- the sum of the exponents of the variables in an algebraic term: x3 and 2x2y are terms of degree three.
- the term of highest degree of a given equation or polynomial: The expression 3x2y + y2 + 1 is of degree three.
- the exponent of the derivative of highest order appearing in a given differential equation.
- to a considerable extent; exceedingly.
- to a small extent; somewhat: He is to a degree difficult to get along with.
Origin of degree
Examples from the Web for degrees
They are afflicted with “progressive spiritual emptiness,” he said, which no amount of academic honors and degrees can fill.Pope Francis Denounces the Vatican Elite’s 'Spiritual Alzheimer’s'|Barbie Latza Nadeau|December 23, 2014|DAILY BEAST
Detainees were hosed down while shackled naked, and placed in rooms with temperatures as low as 59 degrees Fahrenheit.
There are fans, but Hetflaisz never once saw an air-conditioning unit—and temperatures get up to 100 degrees.
Six months out of the year, the temperatures exceed 100 degrees.Heart of Darkness: Into Afghanistan’s Taliban Valley|Matt Trevithick, Daniel Seckman|November 15, 2014|DAILY BEAST
It was a brutally hot day, 103 degrees, and the city was on the verge of a racial explosion.Honoring The Late John Doar, A Nearly Forgotten Hero Of The Civil Rights Era|Gary May|November 15, 2014|DAILY BEAST
The dinner went on through its courses, and by degrees the red wine flew from the glasses to the faces.Dorothy and other Italian Stories|Constance Fenimore Woolson
On turning the paper through ninety degrees or by actual measurement, the extent of the illusion will become apparent.Visual Illusions|Matthew Luckiesh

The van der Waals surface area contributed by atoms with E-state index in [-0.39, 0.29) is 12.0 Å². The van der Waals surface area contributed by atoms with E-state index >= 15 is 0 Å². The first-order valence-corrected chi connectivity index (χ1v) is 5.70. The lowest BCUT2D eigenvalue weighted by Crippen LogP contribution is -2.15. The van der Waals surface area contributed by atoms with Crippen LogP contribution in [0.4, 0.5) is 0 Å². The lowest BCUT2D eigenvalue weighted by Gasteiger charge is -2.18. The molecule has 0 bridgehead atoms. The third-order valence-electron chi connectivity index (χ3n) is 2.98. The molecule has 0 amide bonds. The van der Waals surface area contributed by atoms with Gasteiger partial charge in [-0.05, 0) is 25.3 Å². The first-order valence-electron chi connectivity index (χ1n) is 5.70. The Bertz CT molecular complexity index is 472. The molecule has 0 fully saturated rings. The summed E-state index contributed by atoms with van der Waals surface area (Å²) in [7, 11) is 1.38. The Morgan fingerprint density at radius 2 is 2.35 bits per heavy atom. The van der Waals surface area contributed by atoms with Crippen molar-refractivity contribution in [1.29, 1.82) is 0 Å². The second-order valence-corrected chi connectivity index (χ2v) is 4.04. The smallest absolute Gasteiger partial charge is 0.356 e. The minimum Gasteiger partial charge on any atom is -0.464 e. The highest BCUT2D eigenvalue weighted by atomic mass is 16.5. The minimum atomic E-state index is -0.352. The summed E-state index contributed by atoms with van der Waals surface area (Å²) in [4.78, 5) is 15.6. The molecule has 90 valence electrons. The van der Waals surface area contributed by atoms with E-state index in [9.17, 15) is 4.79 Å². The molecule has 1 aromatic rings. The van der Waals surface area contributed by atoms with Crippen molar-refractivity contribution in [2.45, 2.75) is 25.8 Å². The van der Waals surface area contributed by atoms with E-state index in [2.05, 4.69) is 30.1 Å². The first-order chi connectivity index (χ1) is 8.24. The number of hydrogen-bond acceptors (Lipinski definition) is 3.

Cook until it forms a very thick jam, or until 223 degrees Fahrenheit is reached on the candy thermometer.Mrs. Wilson's Cook Book|Mary A. Wilson
From there leads a zone 20 sea miles wide west of 22 degrees 30 minutes eastern longitude into Greek territorial waters.
Peter was every day becoming more his own man, and Ellish by degrees more her own woman.
British Dictionary definitions for degrees
- a unit of latitude or longitude, divided into 60 minutes, used to define points on the earth's surface or on the celestial sphere
- a point or line defined by units of latitude and/or longitude
- the highest power or the sum of the powers of any term in a polynomial or by itselfx 4 + x + 3 and xyz ² are of the fourth degree
- the greatest power of the highest order derivative in a differential equation
Word Origin for degree
Word Origin and History for degrees
early 13c., from Old French degré (12c.) "a step (of a stair), pace, degree (of relationship), academic degree; rank, status, position," said to be from Vulgar Latin *degradus "a step," from Late Latin degredare, from Latin de- "down" (see de-) + gradus "step" (see grade (n.)).
Most modern senses date from Middle English, from notion of a hierarchy of steps. Meaning "a grade of crime" is 1670s; that of "a unit of temperature" is from 1727. The division of the circle into 360 degrees was known in Babylon and Egypt. It is perhaps from the daily motion of the sun through the zodiac in the course of a year.
Medicine definitions for degrees
Science definitions for degrees
- A unit for measuring an angle or an arc of a circle. One degree is 1360 of the circumference of a circle.
- This unit used to measure latitude or longitude on the Earth's surface.
Culture definitions for degrees
In geometry, a unit of measurement of angles, 1/360 of a circle. In physics, a unit of temperature (see Celsius, Fahrenheit (see also Fahrenheit), and Kelvin scale). A degree on the Fahrenheit scale is smaller than a degree on the Celsius or Kelvin scale. Degrees on the Celsius and Kelvin scales are the same size.
Idioms and Phrases with degrees
see by degrees; third degree; to some degree; to the nth degree.